Migration Report: 25 – 31 May 2012

Benjamin Van Doren The Cornell Lab Jun 01, 2012

This forecast period (view last week’s forecast) saw what were likely the last major movements of this spring’s migration, though some birds will continue migrating through the 1st and 2nd weeks of June. The West experienced several nights of light to moderate movements, particularly along the Pacific coast. Storms and a frontal passage in the Great Plains kept birds grounded in their wake, though light to moderate movements occurred on many nights. Widespread light to moderate movements, particularly along the coast, occurred in rain free parts of the Upper Midwest and Northeast. And the last of the heavy movements for the season occurred in portions of Texas and Louisiana, amidst widely scattered precipitation and widely scattered light movements in the Gulf Coast and Southeast region. See this week’s animated radar maps for a more detailed visualization of the week in migration.

Red Knot and Ruddy Turnstones, Port Mahon DE. Brian E. McCaffrey

Red Knot and Ruddy Turnstones, Port Mahon DE. Brian E. McCaffrey


Amidst scattered precipitation, light to moderate migration occurred in many areas to begin the forecast period. More intense rain the northern Rockies and Great Basin shut down many movements there, as other parts of the region continued to see similar migration volumes through the weekend. For the duration of the period, migration was primarily light with some locally moderate movements. This was true particularly for coastal areas from California through Washington, all of which experience more extensive moderate movements from Monday through Thursday.

Coastal movements of passerines continued this week, including what are probably the last waves of songbird migrants through places like Mt. Tabor Park in Oregon.

Great Plains
Unfavorable conditions, including scattered precipitation, began the period in the northern and central Plains states, with more favorable conditions in the southernmost reaches of Kansas and Oklahoma. Moderate movements occurred over these southern states, whereas scattered light movements were the norm for much of the remainder of the Plains. By Sunday more favorable conditions associated with high pressure just east of the Rockies facilitated more widespread light to moderate, and even locally heavy, movements north to the Dakotas. However, some areas of the Dakotas saw migration shut down in scattered but intense thunderstorms. As a frontal boundary organized and moved east across the region, most movements were light and locally moderate. In the wake of frontal passage, migration volumes were minimal, with primairly widely scattered light movements as the norm through the end of the forecast period. Note, however, that some areas of the northern Plains experience locally heavy movements toward the end of the period, presumably representing some of the last big pulses of migrants to move through the region this spring.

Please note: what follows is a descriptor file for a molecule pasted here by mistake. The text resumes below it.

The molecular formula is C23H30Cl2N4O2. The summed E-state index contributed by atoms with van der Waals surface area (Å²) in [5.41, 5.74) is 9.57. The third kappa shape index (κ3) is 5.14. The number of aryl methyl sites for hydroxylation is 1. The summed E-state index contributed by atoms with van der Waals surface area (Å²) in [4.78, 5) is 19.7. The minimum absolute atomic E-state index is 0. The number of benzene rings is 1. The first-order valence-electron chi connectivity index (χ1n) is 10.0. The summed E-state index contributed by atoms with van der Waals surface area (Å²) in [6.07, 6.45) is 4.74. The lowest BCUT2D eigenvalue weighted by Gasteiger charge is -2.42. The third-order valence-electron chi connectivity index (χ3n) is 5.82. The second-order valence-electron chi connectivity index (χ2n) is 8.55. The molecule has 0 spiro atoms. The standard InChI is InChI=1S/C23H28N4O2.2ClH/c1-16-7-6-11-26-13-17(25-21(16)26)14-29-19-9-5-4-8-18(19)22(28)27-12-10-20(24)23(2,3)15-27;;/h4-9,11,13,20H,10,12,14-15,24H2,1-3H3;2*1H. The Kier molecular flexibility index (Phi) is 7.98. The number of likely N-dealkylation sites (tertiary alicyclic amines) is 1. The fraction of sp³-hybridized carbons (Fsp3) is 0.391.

Good migrant diversity continued in the border region, for example, at Park Point in MN. This diversity was also evident at Wisconsin Point, WI, between storms, as reported by Ted Keyel and Tom Prestby.

Upper Midwest and Northeast

Widespread light movements with a few locally moderate movements began the period, with an exception being the far western Great Lakes; a frontal passage brought unfavorable winds and colloer temperatures, mostly shutting down movements there. By the end of the weekend, the light movements continued over New York and New England while moderate and even locally heavy movements occurred in much of the region west of the Appalachians under warmer conditions and light winds associated with a stalled front. Storms in the western Great Lakes shut down movements where they occurred. As low pressure organized and then moved through the region during the remainder of the period, migration diminished to widely scattered light movements by the end of the forecast period. Note, however, that coastal areas from Virginia through Long Island continued to see sporadic light to moderate movements through the end of the period when storms did not keep birds on the ground.

Several eBirders had the good fortune of logging some nice Ruddy Turnstone numbers on the Delaware Bay shore, the south shore of Long Island, and in Rhode Island. Additionally, passerine migration, though winding down, was in good effect in coastal Maine, particularly on Monhegan Island.

Gulf Coast and Southeast
This region continued to experience much the same pattern as previous weeks, with widespread moderate to heavy movements over Texas and portions of Louisiana to begin the period and much diminished movement farther east. The remainder of the period beginning late in the weekend saw migration volumes diminish regionwide, and areas that saw precipitation saw migrants stay grounded. Note the dearth of activity over Florida and the Southeast coastal plain during much of the period. The paucity of birds was probably a function of a much depleted flow of migrants from the Caribbean due to the late date and the impending arrival of Tropical Storm Beryl. Additionally, the decreasing volumes seen in more western portions of the region also were likely harbingers of the tail end of most moderate to heavy movements through the region this spring.

Posted 31 May 2012 by Andrew Farnsworth, Brian Sullivan, Marshall Iliff, and Christopher Wood of the Cornell Lab of Ornithology and David Nicosia of NOAA, on behalf of Team eBird and BirdCast.